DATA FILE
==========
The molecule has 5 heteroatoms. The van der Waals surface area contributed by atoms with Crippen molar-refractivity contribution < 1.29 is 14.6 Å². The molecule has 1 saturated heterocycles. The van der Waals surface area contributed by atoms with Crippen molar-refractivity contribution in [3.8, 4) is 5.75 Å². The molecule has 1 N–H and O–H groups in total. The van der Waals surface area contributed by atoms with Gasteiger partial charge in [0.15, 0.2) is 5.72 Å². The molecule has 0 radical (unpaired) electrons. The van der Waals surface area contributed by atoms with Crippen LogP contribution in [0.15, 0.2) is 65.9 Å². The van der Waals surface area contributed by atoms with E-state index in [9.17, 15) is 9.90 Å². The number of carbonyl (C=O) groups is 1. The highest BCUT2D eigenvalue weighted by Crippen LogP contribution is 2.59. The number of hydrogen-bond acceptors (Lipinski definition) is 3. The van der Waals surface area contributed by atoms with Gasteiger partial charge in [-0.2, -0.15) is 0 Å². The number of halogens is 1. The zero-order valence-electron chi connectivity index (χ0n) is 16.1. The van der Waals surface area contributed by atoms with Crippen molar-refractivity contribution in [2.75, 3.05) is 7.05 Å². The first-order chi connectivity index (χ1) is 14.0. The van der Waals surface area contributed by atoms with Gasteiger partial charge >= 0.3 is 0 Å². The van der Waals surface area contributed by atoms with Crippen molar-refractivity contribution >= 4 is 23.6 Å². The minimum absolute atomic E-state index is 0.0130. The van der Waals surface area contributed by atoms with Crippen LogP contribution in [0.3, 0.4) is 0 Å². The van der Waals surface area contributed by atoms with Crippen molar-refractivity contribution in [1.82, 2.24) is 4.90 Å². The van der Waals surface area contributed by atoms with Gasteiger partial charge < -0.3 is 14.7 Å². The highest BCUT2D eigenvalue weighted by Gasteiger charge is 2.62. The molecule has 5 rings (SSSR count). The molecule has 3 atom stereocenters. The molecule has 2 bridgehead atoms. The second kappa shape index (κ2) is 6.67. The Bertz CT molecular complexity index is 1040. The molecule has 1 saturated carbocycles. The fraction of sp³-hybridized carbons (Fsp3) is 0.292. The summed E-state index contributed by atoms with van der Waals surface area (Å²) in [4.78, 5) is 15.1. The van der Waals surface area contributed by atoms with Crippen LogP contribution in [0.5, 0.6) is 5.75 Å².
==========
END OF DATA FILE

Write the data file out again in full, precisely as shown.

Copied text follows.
The molecule has 5 heteroatoms. The van der Waals surface area contributed by atoms with Crippen molar-refractivity contribution < 1.29 is 14.6 Å². The molecule has 1 saturated heterocycles. The van der Waals surface area contributed by atoms with Crippen molar-refractivity contribution in [3.8, 4) is 5.75 Å². The molecule has 1 N–H and O–H groups in total. The van der Waals surface area contributed by atoms with Gasteiger partial charge in [0.15, 0.2) is 5.72 Å². The molecule has 0 radical (unpaired) electrons. The van der Waals surface area contributed by atoms with Crippen LogP contribution in [0.15, 0.2) is 65.9 Å². The van der Waals surface area contributed by atoms with E-state index in [9.17, 15) is 9.90 Å². The number of carbonyl (C=O) groups is 1. The highest BCUT2D eigenvalue weighted by Crippen LogP contribution is 2.59. The number of hydrogen-bond acceptors (Lipinski definition) is 3. The van der Waals surface area contributed by atoms with Gasteiger partial charge in [-0.2, -0.15) is 0 Å². The number of halogens is 1. The zero-order valence-electron chi connectivity index (χ0n) is 16.1. The van der Waals surface area contributed by atoms with Crippen molar-refractivity contribution in [2.75, 3.05) is 7.05 Å². The first-order chi connectivity index (χ1) is 14.0. The van der Waals surface area contributed by atoms with Gasteiger partial charge >= 0.3 is 0 Å². The van der Waals surface area contributed by atoms with Crippen molar-refractivity contribution >= 4 is 23.6 Å². The minimum absolute atomic E-state index is 0.0130. The van der Waals surface area contributed by atoms with Crippen LogP contribution in [0.3, 0.4) is 0 Å². The van der Waals surface area contributed by atoms with Crippen molar-refractivity contribution in [1.82, 2.24) is 4.90 Å². The van der Waals surface area contributed by atoms with Gasteiger partial charge < -0.3 is 14.7 Å². The highest BCUT2D eigenvalue weighted by Gasteiger charge is 2.62. The molecule has 5 rings (SSSR count). The molecule has 3 atom stereocenters. The molecule has 2 bridgehead atoms. The second kappa shape index (κ2) is 6.67. The Bertz CT molecular complexity index is 1040. The molecule has 1 saturated carbocycles. The fraction of sp³-hybridized carbons (Fsp3) is 0.292. The summed E-state index contributed by atoms with van der Waals surface area (Å²) in [4.78, 5) is 15.1. The van der Waals surface area contributed by atoms with Crippen LogP contribution in [0.5, 0.6) is 5.75 Å².